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Mobile Health Applications: Designing with the User in Mind
 
Our lives are being changed by the increasing presence of smartphones. In fact, a recent survey found that more than half of US mobile subscribers now own one. As a result of this growth, numerous mobile health (mHealth) applications are becoming ingrained in our everyday lives. These applications focus on a variety of issues, ranging from medication reminders to wellness. - Madhu Reddy

Aug 29 2014
Autonomous Virtual and Artificial Characters: Realistic Inhabitants of Artificial Worlds
 
Virtual characters, also known as virtual actors, have become very popular in the last 15 years, mainly through 3D movies and games. In movies, they now have very realistic physical and emotional characteristics, including their facial expressions, hair, clothes, and motions. - Nadia Magnenat-Thalmann and Daniel Thalmann

Feb 12 2014
The Nonequispaced FFT: An Indispensable Algorithm for Applied Science
 
Fast Fourier transforms (FFTs) are one of the "10 algorithms with the greatest influence on the development and practice of science and engineering in the 20th century" [1]. This is because the FFT is applied in almost every area of modern science, including fields as diverse as acoustics, astronomy, computational biology, fluid dynamics, medicine, physics, and digital signal processing. - Daniel Potts

Apr 9 2013
The Critical Need for Computational Intelligence in Human Genetics
 
An important goal of human genetics is to identify which genes and which specific DNA sequence variations (polymorphisms) play an important role in determining susceptibility to common diseases such as cancer, essential hypertension, and schizophrenia. - Jason H. Moore

Feb 6 2013
Internet Voting: Will We Cast Our Next Votes Online?
 
This simple question is at the crux of many discussions of Internet voting. In short, online banking has checks and balances, visibility, liability, and recourse. If an unauthorized banking transaction occurs, you can see it in your statement. The bank is responsible for losses, and has the ability to reverse an erroneous transaction. And, above all, you and your bank both know that the transaction was on your account, and where to return the money! - Jeremy Epstein

Apr 3 2011
Adversarial Information Retrieval: The Manipulation of Web Content
 
Adversarial information retrieval has become a very active research area in the last few years. As the name indicates, adversarial information retrieval research differs from traditional information retrieval in that the content providers may have an adversarial relationship with the entity (usually a search engine) that consumes their content. - Dennis Fetterly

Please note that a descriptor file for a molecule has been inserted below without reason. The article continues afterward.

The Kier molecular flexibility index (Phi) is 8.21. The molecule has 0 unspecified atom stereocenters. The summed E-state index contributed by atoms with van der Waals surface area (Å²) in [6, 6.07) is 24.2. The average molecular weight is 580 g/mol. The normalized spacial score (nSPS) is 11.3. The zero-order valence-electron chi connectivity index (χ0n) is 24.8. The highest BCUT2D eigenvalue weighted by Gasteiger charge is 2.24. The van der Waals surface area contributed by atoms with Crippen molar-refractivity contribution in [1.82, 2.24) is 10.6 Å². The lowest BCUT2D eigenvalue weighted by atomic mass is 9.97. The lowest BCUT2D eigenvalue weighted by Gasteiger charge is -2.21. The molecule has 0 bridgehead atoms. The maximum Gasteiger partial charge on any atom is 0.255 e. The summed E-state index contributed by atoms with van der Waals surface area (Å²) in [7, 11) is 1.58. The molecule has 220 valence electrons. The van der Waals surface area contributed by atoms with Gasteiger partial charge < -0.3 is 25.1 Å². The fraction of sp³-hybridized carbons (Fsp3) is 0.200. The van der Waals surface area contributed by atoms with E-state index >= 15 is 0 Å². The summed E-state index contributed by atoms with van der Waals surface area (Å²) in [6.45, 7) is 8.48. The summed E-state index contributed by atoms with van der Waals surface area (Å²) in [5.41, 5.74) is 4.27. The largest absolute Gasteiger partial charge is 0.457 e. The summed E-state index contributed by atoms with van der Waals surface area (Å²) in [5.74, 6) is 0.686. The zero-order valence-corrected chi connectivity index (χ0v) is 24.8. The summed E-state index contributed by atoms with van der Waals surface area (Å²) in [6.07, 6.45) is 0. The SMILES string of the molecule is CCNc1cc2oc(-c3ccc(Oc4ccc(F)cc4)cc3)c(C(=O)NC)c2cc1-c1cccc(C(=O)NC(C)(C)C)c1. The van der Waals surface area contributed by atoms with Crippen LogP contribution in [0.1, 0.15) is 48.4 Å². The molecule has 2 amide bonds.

July 10 2007
Managing the Unmanageable: Putting Cryptography to Work for Digital Rights
 
The advantages of digital content distribution (DCD) include rapid dissemination on a global scale, cost-effectiveness, unparalleled production capabilities, and highly flexible pricing. However, the ease and convenience of storing and transmitting data in digital form is a double-edged sword. - Aggelos Kiayias

Jun 15 2007
Game Theory and the Design of Electronic Markets
 
Game theory is the study of decision making among multiple agents (human or software). In a game, the decisions of all agents jointly determine the outcome. An auction is a classic example of a game: the bids of all participants determine the winner and the winning price. This essay illustrates some of the features and bugs in the design of electronic consumer auctions. - Amy Greenwald

Aug 24 2006
Brain Machine Interfaces: Mind over Matter
 
Our brains use our bodies to interact with the external world. However, emerging technology is poised to challenge this state of affairs and create direct brain machine interfaces (BMIs) to open up a digital channel between the brain and the physical world. - Jose C. Principe

Mar 11 2005
   
  Archived
Open Source: The Dark Horse of Software?
 
In 1983, Richard Stallman created a Unix-like operating system called GNU (a recursive acronym for “GNU is Not Unix”) and released it under a license that provided certain rights for use and redistribution - an open-source license. Eight years later, a graduate student at the University of Helsinki, Linus Torvalds, created another Unix-like operating system, Linux, which he also made available for free. - Phillip A. Laplante

Feb 6 2013
Overlay Networks: Networking on Top of the Network  
During the last six years, overlay networks have become one of the most prominent tools for Internet research and development. Overlays permit designers to implement their own routing and packet management algorithms on top of the Internet. - David G. Andersen Feb 5 2013

 

 
     
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